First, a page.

Mister Roberts in Love and War
I've had nothing to post about the Roberts nomination, which I find a little boring. Bush picked a white guy, which is a bit interesting I guess, but not all that surprising. The most amusing aspect of the Roberts nomination is probably his resemblance to J.R. Ewing. Henry Fonda he's not.
As Roberts approaches Senate hearings and seemingly inevitable confirmation he's going to be showered with a lot of love and threatened with war. If you want to feel the love in a decidedly creepy way, go no further than David Brooks. I'm not going to pick on Brooks anymore, except to observe his traditional tendency to make inferences on the basis of lifestyle choices like what neighborhood he chooses to live in and that he submitted a wedding notice to the New York Times. A lot of people see Roberts as a cipher (see below) but we've got plenty of better indications of his legal attitudes than this tripe.
As for the war, Left groups have hit the bricks with the predictable stuff, but I'm inclined to look elsewhere. I usually know better, but I couldn't help reading Ann Coulter's recent column on Roberts, since it was linked by the SCOTUS Nominations Blog. I knew I could depend on Coulter: she attacks the Roberts nomination as a conservative retreat. Her argument, as I gather it, is that Bush should have picked a bold and documented conservative vote rather than go with a respected jurist whose positions on various important issues are more unclear. She believes that because the GOP is politically dominant, Bush should just go for it, it being a judicial troglodyte of some stripe, rather than choose a safe unknown like Roberts.
Someone other than Coulter might notice that the Bush presidency, and the GOP government, is actually running into a lot of trouble. For a comparable situation, we can look back to Clinton's nominations of Ginsburg and Breyer. Rather than being a "reliable left-wing lunatic" as Coulter calls her, Ruth Bader Ginsburg was suggested to Clinton by Orrin Hatch, then ranking minority member of Judiciary, as was Breyer. As Orin Kerr points out, this might have been borne more of political necessity rather than a norm of consultation, but I'd hesitate to call someone suggested by Hatch an extremist. Of course, some elements of the Right are quick to castigate their own if they are suspected of ideological heterodoxy, so I guess Coulter is free to think Hatch is guilty of collusion if she likes. The rest of us on planet Earth can reasonably infer that if Hatch approved of the nominees they weren't outrageous candidates. We can also recall Brooks' claim in his column that "maintaining balance... never matters" to Democrats when they control the White House, belied by these consultation choices in the only two Democratic Supreme Court appointments since the Johnson administration.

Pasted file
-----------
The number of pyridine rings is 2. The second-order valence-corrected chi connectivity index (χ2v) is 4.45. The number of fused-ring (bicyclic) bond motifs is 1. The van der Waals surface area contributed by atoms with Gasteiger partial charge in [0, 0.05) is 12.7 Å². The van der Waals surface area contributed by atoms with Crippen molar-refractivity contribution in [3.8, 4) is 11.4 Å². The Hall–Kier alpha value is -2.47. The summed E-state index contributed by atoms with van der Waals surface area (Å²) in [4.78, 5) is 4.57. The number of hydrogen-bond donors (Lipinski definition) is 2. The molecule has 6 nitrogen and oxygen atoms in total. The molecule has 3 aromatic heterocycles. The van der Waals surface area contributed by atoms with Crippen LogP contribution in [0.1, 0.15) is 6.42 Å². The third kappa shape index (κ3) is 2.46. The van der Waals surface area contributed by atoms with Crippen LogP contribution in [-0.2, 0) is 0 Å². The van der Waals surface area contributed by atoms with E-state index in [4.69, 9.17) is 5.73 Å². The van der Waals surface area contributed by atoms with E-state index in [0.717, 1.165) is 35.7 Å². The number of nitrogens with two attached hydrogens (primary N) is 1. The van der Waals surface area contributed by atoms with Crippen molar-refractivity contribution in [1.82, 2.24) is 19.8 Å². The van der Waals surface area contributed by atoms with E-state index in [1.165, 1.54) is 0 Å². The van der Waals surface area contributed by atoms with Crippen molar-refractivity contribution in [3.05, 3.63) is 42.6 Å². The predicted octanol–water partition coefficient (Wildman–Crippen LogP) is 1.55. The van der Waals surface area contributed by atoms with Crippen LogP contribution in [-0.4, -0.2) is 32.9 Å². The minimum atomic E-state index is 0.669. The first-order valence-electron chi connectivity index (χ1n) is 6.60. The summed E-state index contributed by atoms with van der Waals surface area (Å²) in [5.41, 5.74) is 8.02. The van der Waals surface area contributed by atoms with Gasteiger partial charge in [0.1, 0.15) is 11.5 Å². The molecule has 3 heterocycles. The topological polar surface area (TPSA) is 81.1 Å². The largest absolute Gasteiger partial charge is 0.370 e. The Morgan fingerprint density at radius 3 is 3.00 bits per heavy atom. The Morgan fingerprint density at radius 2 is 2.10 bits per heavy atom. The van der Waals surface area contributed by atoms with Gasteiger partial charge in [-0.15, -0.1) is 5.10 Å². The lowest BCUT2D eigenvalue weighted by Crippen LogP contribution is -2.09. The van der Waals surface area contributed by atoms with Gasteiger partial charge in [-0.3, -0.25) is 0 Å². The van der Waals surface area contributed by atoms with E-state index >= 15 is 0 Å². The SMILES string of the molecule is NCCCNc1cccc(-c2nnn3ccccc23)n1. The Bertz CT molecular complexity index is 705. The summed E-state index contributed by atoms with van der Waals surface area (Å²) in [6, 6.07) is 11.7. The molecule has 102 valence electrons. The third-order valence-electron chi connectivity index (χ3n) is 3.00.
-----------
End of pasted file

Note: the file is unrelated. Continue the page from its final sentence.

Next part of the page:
On a tangent, I love the way Coulter repeatedly calls Souter "David Hackett Souter", following the three name standard used for assassins (John Wilkes Booth, Lee Harvey Oswald, James Earl Ray, etc.) and insubordinate children.
For present purposes, the Clinton-Hatch example is more important as an illustration of what a president might do if they want to restabilize an embattled administration. In such a circumstance, the president might avoid controversy by nominating an easily confirmable respected centrist or stealth candidate like Roberts. If, as Coulter seems to acknowledge, the Republicans keep losing contests like the filibuster showdown (a claim I'd contest) or backing down from clear victories, it might be because they're not as politically well-placed as she suggests. This is especially true since the GOP includes many she would deem "turncoats" like Hatch (presumably), Arlen Specter and those in the Gang of 14 like McCain, Lindsey Graham and John Warner.
I believe that John Glover Roberts is more conservative than the hysterical Right fears. The best information I've seen so far on John Glover Roberts' legal views comes, in my opinion, from some of his memos written while staff in Reagan's White House counsel's office, presented and analyzed by the Washington Post today. We might also look at the positions he's represented before the high court.